Challenges to human psychology

In many ways the technological and engineering advances that will make living on Mars possible are the easiest part of a Mars mission. These aspects can be designed and tested and repaired. The more fragile element of any Mars colony is the colonists themselves. Imagine living in an isolated, hostile environment with a small number of people with no prospect of travelling home and little opportunity to communicate with loved ones back on earth. The psychological impact of long terms space travel have been observed with astronauts aboard the International Space Station but the impact on our Mars colonists will be even more profound as they are on a one-way ticket. Our Mars colonists will be the most isolated humans that have ever live. They will interact with only a relatively small number of other colonists and real-time communication with Earth will be impossible as there will be a ten minute delay in any message sent between the two planets. There are three immediate factors which will impact on our colonists mental well-being. Isolation - Astronauts on the International Space Station have been observed to suffer from depression, anxiety, fatigue and emotional instability. Imagine how much worse these symptoms could be for anyone living on Mars where communication with home is very difficult and they are likely to be on Mars for a long time. Humans are very social animals and have evolved to thrive in an open and varied community. What happens to us when we are removed form this environment, even if that removal is voluntary. Confinement - Imagine living on Mars where space in any habitation is likely to be as small as possible. It will not be easy to go outside and even then you would be confined within a space suit. Mars colonists will never run freely outdoors and feel the wind in their hair. As Mars colonies mature there may be children born into this confined environment and we have no idea how this might impact on their physical and physiological development. Research has shown that prolonged confinement can lead to stunted development, depression, anxiety, stress and fatigue. Lack of privacy - The colonists will be living closely together in a very confined environment so privacy will be difficult. In addition, they are likely to be under constant monitoring and scrutiny fro mission control on earth. It is even likely that their lives may be live streamed to social media or television, especially if the mission is funded through private companies. So our colonists are going to be living on top of one another and in a metaphorical goldfish bowl. We don’t what additional burden this might place on the mental wellbeing of the colonist and how they will deal with this complete lack of privacy.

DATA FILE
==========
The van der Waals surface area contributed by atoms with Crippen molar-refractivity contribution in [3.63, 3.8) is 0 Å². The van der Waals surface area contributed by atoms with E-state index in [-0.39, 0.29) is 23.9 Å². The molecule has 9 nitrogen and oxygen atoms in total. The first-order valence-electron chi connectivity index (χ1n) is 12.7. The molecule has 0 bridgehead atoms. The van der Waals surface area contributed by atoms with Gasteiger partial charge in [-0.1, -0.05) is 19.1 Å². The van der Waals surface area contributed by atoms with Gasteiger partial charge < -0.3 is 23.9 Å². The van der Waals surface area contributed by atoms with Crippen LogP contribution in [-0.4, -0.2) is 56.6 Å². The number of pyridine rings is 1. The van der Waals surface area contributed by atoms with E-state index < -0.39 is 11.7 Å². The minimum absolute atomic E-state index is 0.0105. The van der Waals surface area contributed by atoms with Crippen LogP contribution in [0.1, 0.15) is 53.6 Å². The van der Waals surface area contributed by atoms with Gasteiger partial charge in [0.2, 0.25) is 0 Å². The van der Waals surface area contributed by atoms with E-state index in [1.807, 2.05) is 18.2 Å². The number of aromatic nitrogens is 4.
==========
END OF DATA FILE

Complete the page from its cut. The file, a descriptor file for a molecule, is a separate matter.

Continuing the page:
Of course, the colonists will be very carefully screened in order to try to find individuals who are best psychologically suited to this long, isolated and hostile mission. But screening can only go so far and it would be a super-human who could thrive in such an environment without any negative side effects. Long term colonists would have to deal with relationships, birth, raising children, ageing and death, all within a very challenging context. Any colony would boast a wide range of skills and professions but whether a mental health professional was included remains to be seen but it could turn out to be a very good investment.

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This article is from the free online course:

How to Survive on Mars: the Science Behind the Human Exploration of Mars

Monash University